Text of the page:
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The 9/11 killers were mass assassins who gave up their own lives to murder thousands. It's now clear that, in response, the U.S. went into the global assassination business. The first of its "targeted killings" in the Global War on Terror launched by the Bush administration and expanded by the Obama administration seems to have taken place in Yemen in 2002. That November, a Predator drone loosed a Hellfire missile at a car carrying six alleged al-Qaeda operatives. Ever since, an American campaign of assassination from the air via drones operated by "pilots"thousands of miles from those being killed (and so, in a sense, the very opposite of the 9/11 attackers) has only escalated, especially in the Pakistani tribal borderlands. There, the CIA is now running the planet's first 24/7Terminator war.
It's increasingly clear that the ground-war version of the Global War on Terror has featured its own growing assassination wing. Striking numbers of special operations forces have by now been assigned to what can only be termed assassination missions in Iraq, Afghanistan, and elsewhere. We don't yet know the full scope of these activities, but it was no mistake that our last Afghan war commander, General Stanley McChrystal, emerged from a world of counterterrorism, not counterinsurgency. He made his reputation in the shadows as a "manhunter," overseeing the Pentagon's super-secret Joint Special Operations Command which, among other things, ran what journalist Seymour Hersh has described as an "executive assassination wing" out of Vice President Dick Cheney's office.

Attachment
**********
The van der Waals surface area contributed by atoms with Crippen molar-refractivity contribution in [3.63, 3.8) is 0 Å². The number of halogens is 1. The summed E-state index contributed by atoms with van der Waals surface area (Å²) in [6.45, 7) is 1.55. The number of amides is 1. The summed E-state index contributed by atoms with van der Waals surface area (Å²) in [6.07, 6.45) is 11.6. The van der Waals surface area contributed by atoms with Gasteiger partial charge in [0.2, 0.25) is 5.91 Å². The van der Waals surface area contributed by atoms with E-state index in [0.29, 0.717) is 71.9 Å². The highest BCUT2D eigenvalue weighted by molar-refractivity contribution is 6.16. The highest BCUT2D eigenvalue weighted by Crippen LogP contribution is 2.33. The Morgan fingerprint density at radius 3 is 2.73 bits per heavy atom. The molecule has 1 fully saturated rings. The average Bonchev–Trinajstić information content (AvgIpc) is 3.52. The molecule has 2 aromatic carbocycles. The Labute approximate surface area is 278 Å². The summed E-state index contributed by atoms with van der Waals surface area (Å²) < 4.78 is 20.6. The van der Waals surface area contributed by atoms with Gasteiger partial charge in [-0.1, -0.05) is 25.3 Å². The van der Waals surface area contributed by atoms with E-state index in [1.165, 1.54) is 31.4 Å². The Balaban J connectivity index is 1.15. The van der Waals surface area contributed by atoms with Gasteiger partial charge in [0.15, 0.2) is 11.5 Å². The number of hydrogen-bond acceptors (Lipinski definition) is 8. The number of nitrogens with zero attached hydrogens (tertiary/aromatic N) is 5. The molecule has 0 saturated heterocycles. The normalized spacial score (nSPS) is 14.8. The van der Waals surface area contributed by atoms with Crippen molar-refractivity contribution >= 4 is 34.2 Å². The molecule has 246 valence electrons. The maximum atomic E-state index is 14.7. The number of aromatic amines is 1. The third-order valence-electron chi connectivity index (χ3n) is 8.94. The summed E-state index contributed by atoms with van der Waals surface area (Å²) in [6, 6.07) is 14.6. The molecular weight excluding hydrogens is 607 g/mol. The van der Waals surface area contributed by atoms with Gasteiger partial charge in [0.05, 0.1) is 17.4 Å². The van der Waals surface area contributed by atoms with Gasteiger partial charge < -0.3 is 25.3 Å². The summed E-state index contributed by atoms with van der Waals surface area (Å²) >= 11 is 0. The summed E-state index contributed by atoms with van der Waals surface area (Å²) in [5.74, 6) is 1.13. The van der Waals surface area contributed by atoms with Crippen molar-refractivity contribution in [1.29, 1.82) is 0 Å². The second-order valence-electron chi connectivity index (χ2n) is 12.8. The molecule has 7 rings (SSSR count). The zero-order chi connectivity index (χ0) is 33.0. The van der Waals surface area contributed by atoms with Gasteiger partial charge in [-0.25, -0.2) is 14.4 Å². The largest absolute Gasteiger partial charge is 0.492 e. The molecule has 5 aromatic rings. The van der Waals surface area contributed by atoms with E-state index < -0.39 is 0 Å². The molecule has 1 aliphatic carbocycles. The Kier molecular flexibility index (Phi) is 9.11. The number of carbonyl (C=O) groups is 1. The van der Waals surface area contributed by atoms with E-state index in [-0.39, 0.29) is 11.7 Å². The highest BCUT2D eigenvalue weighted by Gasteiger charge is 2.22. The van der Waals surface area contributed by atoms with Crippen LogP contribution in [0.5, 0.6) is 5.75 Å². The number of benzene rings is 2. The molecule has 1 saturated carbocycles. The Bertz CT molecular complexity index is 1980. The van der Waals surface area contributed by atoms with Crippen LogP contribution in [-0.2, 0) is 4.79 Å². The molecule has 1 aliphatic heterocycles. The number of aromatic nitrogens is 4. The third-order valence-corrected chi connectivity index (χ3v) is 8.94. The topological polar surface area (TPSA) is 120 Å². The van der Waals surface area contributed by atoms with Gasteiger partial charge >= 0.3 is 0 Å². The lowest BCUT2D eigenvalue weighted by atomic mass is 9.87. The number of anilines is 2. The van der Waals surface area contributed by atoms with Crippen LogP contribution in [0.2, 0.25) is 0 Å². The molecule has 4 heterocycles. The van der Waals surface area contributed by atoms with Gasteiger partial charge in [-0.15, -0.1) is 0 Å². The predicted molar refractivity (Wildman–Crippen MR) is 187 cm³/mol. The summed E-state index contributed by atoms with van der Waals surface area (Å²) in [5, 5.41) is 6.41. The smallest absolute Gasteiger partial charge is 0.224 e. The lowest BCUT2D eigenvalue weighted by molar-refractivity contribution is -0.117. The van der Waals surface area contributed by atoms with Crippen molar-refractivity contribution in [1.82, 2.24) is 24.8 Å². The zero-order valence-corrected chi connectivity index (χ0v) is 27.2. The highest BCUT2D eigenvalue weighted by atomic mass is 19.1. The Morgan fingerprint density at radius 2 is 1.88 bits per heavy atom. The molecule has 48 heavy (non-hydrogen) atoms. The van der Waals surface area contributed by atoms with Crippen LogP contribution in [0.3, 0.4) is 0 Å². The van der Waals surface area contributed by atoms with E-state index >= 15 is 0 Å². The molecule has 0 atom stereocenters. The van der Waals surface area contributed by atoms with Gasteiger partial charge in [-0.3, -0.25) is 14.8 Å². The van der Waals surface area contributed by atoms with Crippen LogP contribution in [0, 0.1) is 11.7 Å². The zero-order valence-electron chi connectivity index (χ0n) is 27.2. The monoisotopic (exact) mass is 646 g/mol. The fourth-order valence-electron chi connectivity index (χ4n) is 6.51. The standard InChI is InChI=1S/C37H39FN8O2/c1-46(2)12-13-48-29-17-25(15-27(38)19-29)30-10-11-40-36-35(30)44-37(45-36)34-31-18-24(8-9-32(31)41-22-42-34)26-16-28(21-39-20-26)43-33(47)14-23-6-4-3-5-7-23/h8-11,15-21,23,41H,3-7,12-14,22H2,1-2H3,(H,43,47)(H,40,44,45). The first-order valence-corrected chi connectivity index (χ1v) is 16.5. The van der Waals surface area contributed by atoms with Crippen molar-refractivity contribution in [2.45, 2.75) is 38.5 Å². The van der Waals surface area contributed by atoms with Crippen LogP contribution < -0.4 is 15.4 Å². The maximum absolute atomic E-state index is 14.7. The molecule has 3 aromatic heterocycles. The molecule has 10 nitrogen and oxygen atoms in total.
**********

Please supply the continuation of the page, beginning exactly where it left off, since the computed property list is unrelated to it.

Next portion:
McChrystal received kudos in the U.S. media for the counterinsurgency strategy he implemented in Afghanistan and for restricting U.S. troops from calling in air and artillery support when civilians might be in the vicinity. However, he surrounded himself with former special operations officers,surged in thousands of special operations troops, and cranked up the activities of special ops assassination teams. Now, new war commander General David Petraeus, who has a reputation as the guru of counterinsurgency, is overseeing a further escalation of counter-terror operations in that country.